Pattern and incidence of adverse drug reactions observed in cardiac clinic of tertiary hospital, Hakeem Abdul Hameed Centenary Hospital, Jamia Hamdard, New Delhi


  • Abhishank Singh Department of Pharmaceutical Medicine, Faculty of Pharmacy, Jamia Hamdard, New Delhi
  • Shridhar Dwivedi Department of Medicine/Preventive Cardiology, Hamdard Institute of Medical Sciences and Research, Associated Hakeem Abdul Hameed Centenary Hospital, Jamia Hamdard, New Delhi
  • Suresh Kumar Gupta Department of Pharmacology, Delhi Institute of Pharmaceutical Sciences and Research, University of Delhi, New Delhi Pharmacovigilance Program of India, Ministry of Health & Family Welfare, New Delhi



Adverse drug reaction, Coronary artery disease, Naranjo’s scale, Pharmacovigilance program of India


Background: The aim of the present study was to monitor the incidence and pattern of adverse drug reactions (ADRs) in cardiac care unit at Hakeem Abdul Hameed (HAH) Centenary Hospital.

Methods: Study was conducted with the permission of Institutional Ethics Committee. Patients visiting medicine outpatient department, cardiac clinic, medical ward, and emergency departments over a period of 15 months were recruited. ADRs were recorded on the prescribed form. Causality assessment was done using Naranjo probability scale. 223 patients of hypertension and stable coronary artery disease were enrolled of which 48.9% were males and 51.1% females. The most common prescribed drugs were ace-inhibitors, angiotensin receptor blocker, and beta-blockers. Other prescribed drugs were calcium channel blockers, statins, nitrates, and antiplatelets.

Results: A total of 44 ADRs were recorded. 26 ADRs were seen in females and 18 in males. Statins were the commonest drug associated with ADRs (29.5%) in our study. The most common organ system associated with ADRs in the present study was central nervous system followed by skin 15.9% each. The incidence of ADRs was about 20% of which 20% ADRs were probable, and 80% were possible. Maximum ADRs occurred in patients prescribed statins followed by beta-blockers and angiotensin receptor blockers.

Conclusion: There is a need for conducting such studies in more and more patients to see the pattern of ADRs in cardiac patients. More information will help in reducing the ADR occurrence and making drug use more rational and safe for patients.



Wikipedia. Demographics of India, 2015. Available at Accessed 2 August 2015.

International drug monitoring: the role of national centers. Report of a WHO meeting. World Health Organ Tech Rep Ser. 1972;498:1-25.

Gupta SK. Pharmacovigilance: current status and future challenges (Editorial). Indian J Med Spec. 2013;4(1):1-4.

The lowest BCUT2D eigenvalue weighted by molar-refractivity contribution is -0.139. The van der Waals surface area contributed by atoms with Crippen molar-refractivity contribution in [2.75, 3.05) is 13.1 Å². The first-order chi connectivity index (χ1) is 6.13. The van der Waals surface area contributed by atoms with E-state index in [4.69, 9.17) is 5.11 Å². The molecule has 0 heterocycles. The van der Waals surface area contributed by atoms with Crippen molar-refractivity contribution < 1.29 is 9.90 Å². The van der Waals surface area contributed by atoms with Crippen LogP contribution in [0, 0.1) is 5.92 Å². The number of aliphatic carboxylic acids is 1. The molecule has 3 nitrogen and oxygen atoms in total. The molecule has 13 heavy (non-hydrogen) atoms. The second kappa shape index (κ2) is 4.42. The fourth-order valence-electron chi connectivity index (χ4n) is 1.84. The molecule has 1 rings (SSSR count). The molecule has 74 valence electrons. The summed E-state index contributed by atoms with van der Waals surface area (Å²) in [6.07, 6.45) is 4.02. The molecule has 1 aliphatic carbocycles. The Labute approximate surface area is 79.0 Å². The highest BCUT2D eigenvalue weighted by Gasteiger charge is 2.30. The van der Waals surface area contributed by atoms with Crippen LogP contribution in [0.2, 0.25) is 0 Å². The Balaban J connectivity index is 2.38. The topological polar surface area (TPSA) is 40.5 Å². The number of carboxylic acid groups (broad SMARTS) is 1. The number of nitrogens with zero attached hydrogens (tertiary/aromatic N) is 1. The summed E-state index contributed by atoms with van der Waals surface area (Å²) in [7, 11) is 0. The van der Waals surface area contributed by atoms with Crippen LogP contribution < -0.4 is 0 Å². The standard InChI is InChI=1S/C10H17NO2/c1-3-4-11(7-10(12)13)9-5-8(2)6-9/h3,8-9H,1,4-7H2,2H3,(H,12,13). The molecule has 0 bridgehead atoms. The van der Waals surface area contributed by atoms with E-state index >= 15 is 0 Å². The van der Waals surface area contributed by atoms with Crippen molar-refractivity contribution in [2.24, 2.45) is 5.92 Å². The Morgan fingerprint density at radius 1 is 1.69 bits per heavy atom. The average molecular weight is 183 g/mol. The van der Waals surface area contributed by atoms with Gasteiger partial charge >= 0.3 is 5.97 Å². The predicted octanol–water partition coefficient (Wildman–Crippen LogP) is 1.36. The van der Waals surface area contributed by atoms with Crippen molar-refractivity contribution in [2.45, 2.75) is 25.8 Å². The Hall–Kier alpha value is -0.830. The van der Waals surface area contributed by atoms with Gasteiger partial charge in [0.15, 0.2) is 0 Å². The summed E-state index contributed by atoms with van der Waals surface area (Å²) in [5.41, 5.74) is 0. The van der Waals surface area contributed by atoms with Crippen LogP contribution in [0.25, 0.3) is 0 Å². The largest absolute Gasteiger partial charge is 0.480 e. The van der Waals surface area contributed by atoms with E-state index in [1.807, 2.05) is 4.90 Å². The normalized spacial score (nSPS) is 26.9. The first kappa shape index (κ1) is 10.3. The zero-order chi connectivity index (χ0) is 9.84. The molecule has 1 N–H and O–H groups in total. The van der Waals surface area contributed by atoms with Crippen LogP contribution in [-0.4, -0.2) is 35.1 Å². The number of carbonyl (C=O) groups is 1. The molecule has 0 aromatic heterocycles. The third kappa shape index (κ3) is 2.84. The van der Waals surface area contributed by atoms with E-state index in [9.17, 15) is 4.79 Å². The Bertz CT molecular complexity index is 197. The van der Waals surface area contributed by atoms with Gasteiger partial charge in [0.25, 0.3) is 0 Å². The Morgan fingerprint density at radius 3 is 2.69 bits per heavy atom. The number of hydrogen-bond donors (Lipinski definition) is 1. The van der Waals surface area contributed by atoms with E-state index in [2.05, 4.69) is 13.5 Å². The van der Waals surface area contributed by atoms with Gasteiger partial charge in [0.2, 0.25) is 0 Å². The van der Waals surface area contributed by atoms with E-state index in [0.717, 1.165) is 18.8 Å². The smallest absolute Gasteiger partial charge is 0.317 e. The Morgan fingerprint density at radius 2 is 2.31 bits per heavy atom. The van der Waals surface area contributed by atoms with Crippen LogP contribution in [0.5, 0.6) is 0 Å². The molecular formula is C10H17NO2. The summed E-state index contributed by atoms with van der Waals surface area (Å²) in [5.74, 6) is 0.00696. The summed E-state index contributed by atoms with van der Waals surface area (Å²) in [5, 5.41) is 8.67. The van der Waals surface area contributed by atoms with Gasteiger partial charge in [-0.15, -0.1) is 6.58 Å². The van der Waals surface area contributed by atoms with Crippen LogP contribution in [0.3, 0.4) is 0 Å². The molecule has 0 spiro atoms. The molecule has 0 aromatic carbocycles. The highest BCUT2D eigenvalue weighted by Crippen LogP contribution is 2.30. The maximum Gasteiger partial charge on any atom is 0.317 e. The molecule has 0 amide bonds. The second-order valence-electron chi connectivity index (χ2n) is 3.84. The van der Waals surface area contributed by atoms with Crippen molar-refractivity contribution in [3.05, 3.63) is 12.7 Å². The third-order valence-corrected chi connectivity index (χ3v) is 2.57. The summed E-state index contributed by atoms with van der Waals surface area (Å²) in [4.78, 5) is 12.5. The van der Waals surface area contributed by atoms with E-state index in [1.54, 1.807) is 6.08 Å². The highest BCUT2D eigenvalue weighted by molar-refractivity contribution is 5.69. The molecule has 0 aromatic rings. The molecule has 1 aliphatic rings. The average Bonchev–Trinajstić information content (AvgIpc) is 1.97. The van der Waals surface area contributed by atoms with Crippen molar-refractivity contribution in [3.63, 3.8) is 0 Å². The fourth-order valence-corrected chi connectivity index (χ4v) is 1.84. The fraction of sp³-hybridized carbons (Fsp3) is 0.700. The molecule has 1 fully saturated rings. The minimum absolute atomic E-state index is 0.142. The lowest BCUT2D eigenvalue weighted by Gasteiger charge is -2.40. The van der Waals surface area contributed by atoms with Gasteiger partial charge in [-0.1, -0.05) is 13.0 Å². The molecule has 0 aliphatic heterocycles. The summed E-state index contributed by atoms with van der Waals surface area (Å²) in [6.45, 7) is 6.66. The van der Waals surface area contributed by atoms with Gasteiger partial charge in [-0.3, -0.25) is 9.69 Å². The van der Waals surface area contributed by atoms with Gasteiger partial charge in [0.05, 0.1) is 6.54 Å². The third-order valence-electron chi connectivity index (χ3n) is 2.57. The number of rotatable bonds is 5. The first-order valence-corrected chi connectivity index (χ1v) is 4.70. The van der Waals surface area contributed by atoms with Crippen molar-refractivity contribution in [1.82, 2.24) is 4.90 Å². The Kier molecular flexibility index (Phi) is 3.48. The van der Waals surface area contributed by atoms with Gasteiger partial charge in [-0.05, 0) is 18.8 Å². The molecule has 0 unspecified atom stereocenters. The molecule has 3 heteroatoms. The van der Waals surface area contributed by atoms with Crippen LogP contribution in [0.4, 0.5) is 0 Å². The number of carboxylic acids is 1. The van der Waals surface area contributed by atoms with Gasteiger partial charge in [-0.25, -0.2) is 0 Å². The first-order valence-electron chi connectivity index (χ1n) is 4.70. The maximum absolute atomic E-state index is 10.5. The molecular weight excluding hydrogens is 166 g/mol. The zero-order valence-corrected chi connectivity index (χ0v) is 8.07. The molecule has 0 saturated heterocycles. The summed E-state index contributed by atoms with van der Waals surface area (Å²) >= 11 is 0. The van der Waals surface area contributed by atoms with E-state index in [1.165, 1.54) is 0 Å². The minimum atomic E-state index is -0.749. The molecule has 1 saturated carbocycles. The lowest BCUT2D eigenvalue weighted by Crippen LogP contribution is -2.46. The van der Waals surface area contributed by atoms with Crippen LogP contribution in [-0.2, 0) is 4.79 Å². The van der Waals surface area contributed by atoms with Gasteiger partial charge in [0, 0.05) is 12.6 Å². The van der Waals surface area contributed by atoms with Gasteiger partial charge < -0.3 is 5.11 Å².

Gupta SK. Role of pharmacovigilance in ensuring safety of patients (Editorial). Indian J Med Spec. 2015;6(2):39-45.

Pharmacovigilance Programme of India. Indian Pharmacopoeia Commission, Ghaziabad; 2013. Available at Accessed 2 August 2015.

Amrita P, Kharbanda B. Knowledge, attitude and skills of nurses of Delhi towards adverse drug reaction reporting. Indian J Pharm Pract. 2012;5:45-51.

Gupta R, Guptha S. Strategies for initial management of hypertension. Indian J Med Res. 2010;132:531-42.

Gupta R, al-Odat NA, Gupta VP. Hypertension epidemiology in India: meta-analysis of 50 year prevalence rates and blood pressure trends. J Hum Hypertens. 1996;10(7):465-72.

Kaul U, Bhatia V. Perspective on coronary interventions and cardiac surgeries in India. Indian J Med Res. 2010;132(5):543-8.

Kaur S, Kapoor V, Mahajan R, Lal M, Gupta S. Monitoring of incidence, severity, and causality of adverse drug reactions in hospitalized patients with cardiovascular disease. Indian J Pharmacol. 2011;43(1):22-6.

Naranjo CA, Busto U, Sellers EM, Sandor P, Ruiz I, Roberts EA, et al. A method for estimating the probability of adverse drug reactions. Clin Pharmacol Ther. 1981;30(2):239-45.

Mulkalwar S, Worlikar PS, Munjal N, Behera L. Pharmacovigilance in India. Med J DY Patil Univ. 2013;6(2):126-31.

Gholami K, Ziaie S, Shalviri G. Adverse drug reactions induced by cardiovascular drugs in outpatients. Pharm Pract (Granada). 2008;6(1):51-5.

Mohebbi N, Shalviri G, Salarifar M, Salamzadeh J, Gholami K. Adverse drug reactions induced by cardiovascular drugs in cardiovascular care unit patients. Pharmacoepidemiol Drug Saf. 2010;19(9):889-94.

Mahadevan L, Yesudas A, Sajesh PK, Revu S, Kumar P, Santhosh D, et al. Prevalence of genetic variants associated with cardiovascular disease risk and drug response in the Southern Indian population of Kerala. Indian J Hum Genet. 2014;20(2):175-84.

Alomar MJ. Factors affecting the development of adverse drug reactions (Review article). Saudi Pharm J. 2014;22(2):83-94.

Ofotokun I, Pomeroy C. Sex differences in adverse reactions to antiretroviral drugs. Top HIV Med. 2003;11(2):55-9.

Klotz U. Pharmacokinetics and drug metabolism in the elderly. Drug Metab Rev. 2009;41(2):67-76.

Fedacko J, Singh RB, Chaithiraphan S, Vargova V, Tomlinson B, Meester FD, et al. Clinical manifestations of adverse effects of statins, oxidative stress and possible role of antioxidants in prevention? Open Nutraceuticals J. 2010;3:154-65.

Karimzadeh I, Namazi S, Shalviri G, Gholami K. Cardiovascular drug adverse reactions in hospitalized patients in cardiac care unit. African J Pharm Pharmacol. 2011;5(4):493-9.

Singhal R, Khaleel A, Santani DD. Reporting and monitoring of adverse drug reactions with cardiac drugs. IRJP. 2011;2(7):116-9.




How to Cite

Singh, A., Dwivedi, S., & Gupta, S. K. (2016). Pattern and incidence of adverse drug reactions observed in cardiac clinic of tertiary hospital, Hakeem Abdul Hameed Centenary Hospital, Jamia Hamdard, New Delhi. International Journal of Basic & Clinical Pharmacology, 4(5), 847–852.



Original Research Articles